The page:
The latest figures on executive pay are so preposterous that they should provoke uproar. It is now largely hidden from public scrutiny but an example recently published concerns Bob Dudley, chief executive of BP, who was given a total remuneration package of $15.2m in 2014: his basic salary was ‘only’ $1.8m, but his deferred bonus and other share awards totalled $9.8m, up 64%.
It is through devices such as these that pay at the top in business has escalated into the stratosphere in the last two or three decades. Chief executives at the biggest UK companies, according to Incomes Data Services, took home 120 times more last year than their full-time employees, yet in 2000, just 14 years earlier, they received 47 times more. In the US it is even more extreme: between 1978-2013 the remuneration of chief executives rose 937%, more than double the level of stock market growth, and enormously more than the 10.2% increase in the average US worker’s pay over the same period.
All the devices used to restrain executive pay have failed abjectly. Partly this is because their remuneration has become overly complex, with too many cash and share-based awards, long and short-term targets, and a profusion of measures of success, ranging from earnings per share to total shareholder return to return on equity. Share options were supposed to ensure that managers were incentivised to make shares perform well over a long period. But too many executives sold their shares as soon as they exercised the options, thus encouraging excessive risk-taking as executives tried to boost the share price when the options cam due.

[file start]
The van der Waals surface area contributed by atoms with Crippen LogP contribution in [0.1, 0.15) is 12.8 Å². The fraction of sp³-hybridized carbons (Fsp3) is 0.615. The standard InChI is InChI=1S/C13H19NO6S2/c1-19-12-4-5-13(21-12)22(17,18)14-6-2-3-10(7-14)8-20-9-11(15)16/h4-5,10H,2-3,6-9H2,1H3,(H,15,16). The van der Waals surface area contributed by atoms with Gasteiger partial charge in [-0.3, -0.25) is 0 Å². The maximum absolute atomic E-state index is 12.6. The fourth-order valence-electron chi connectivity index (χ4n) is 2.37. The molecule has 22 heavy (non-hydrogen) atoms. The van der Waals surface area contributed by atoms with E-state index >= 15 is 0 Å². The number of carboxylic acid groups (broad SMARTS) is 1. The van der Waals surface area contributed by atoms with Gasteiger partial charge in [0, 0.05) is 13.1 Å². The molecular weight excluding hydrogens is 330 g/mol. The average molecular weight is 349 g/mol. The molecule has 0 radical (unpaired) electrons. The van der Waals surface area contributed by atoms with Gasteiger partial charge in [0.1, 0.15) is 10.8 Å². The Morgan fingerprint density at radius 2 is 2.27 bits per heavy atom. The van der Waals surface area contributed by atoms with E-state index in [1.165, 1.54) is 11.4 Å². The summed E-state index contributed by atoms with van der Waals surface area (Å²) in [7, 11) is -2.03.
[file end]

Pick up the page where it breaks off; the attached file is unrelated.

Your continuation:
Disclosure of top pay also had the unintended effect that it ratcheted up remuneration levels as chief executives demanded that their pay be competitive with their peers. It wasn’t really about money, but rather the status. And consultants hired to tell remuneration committees what best practice was elsewhere only produced greater complexity and opaqueness.
Even non-binding ‘say on pay’ votes in the US and Vince Cable’s binding 3-yearly votes on pay policy in the UK has had little or no effect, despite sporadic shareholder revolts. It is said that business leadership has become an international market and that globe-trotting chief executives deserve far more than sports and entertainment stars. But the latter’s rewards are not determined by a committee of their peers who, like those whose pay they decide, are part of the corporate elite. Footballers’ and rock stars’ pay is determined by the stadiums they fill and the albums they sell. The same principle can be argued that employees as well as shareholders should have a direct say in determining their bosses’ pay, and the restraining influence would be a lot more effective than any formula tinkering by the chief exec’s chums.